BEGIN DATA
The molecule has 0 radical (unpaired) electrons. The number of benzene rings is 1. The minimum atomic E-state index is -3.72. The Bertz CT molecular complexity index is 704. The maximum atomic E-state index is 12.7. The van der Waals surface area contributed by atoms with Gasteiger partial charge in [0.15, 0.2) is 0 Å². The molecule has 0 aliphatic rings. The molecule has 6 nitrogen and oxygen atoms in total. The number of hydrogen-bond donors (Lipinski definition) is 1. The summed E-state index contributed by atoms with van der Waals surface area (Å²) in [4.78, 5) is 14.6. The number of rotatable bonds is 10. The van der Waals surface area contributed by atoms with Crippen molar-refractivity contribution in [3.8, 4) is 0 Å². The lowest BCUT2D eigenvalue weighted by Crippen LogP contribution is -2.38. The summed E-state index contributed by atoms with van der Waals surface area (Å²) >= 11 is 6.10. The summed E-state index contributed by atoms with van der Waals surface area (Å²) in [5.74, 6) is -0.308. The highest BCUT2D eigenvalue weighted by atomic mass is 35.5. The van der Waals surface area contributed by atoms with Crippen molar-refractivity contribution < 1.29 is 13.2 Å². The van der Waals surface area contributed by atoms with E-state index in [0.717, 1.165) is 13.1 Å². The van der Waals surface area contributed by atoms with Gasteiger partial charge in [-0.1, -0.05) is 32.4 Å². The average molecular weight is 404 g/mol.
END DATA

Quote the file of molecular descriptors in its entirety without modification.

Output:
The molecule has 0 radical (unpaired) electrons. The number of benzene rings is 1. The minimum atomic E-state index is -3.72. The Bertz CT molecular complexity index is 704. The maximum atomic E-state index is 12.7. The van der Waals surface area contributed by atoms with Gasteiger partial charge in [0.15, 0.2) is 0 Å². The molecule has 0 aliphatic rings. The molecule has 6 nitrogen and oxygen atoms in total. The number of hydrogen-bond donors (Lipinski definition) is 1. The summed E-state index contributed by atoms with van der Waals surface area (Å²) in [4.78, 5) is 14.6. The number of rotatable bonds is 10. The van der Waals surface area contributed by atoms with Crippen molar-refractivity contribution in [3.8, 4) is 0 Å². The lowest BCUT2D eigenvalue weighted by Crippen LogP contribution is -2.38. The summed E-state index contributed by atoms with van der Waals surface area (Å²) >= 11 is 6.10. The summed E-state index contributed by atoms with van der Waals surface area (Å²) in [5.74, 6) is -0.308. The highest BCUT2D eigenvalue weighted by atomic mass is 35.5. The van der Waals surface area contributed by atoms with Crippen molar-refractivity contribution < 1.29 is 13.2 Å². The van der Waals surface area contributed by atoms with E-state index in [0.717, 1.165) is 13.1 Å². The van der Waals surface area contributed by atoms with Gasteiger partial charge in [-0.1, -0.05) is 32.4 Å². The average molecular weight is 404 g/mol.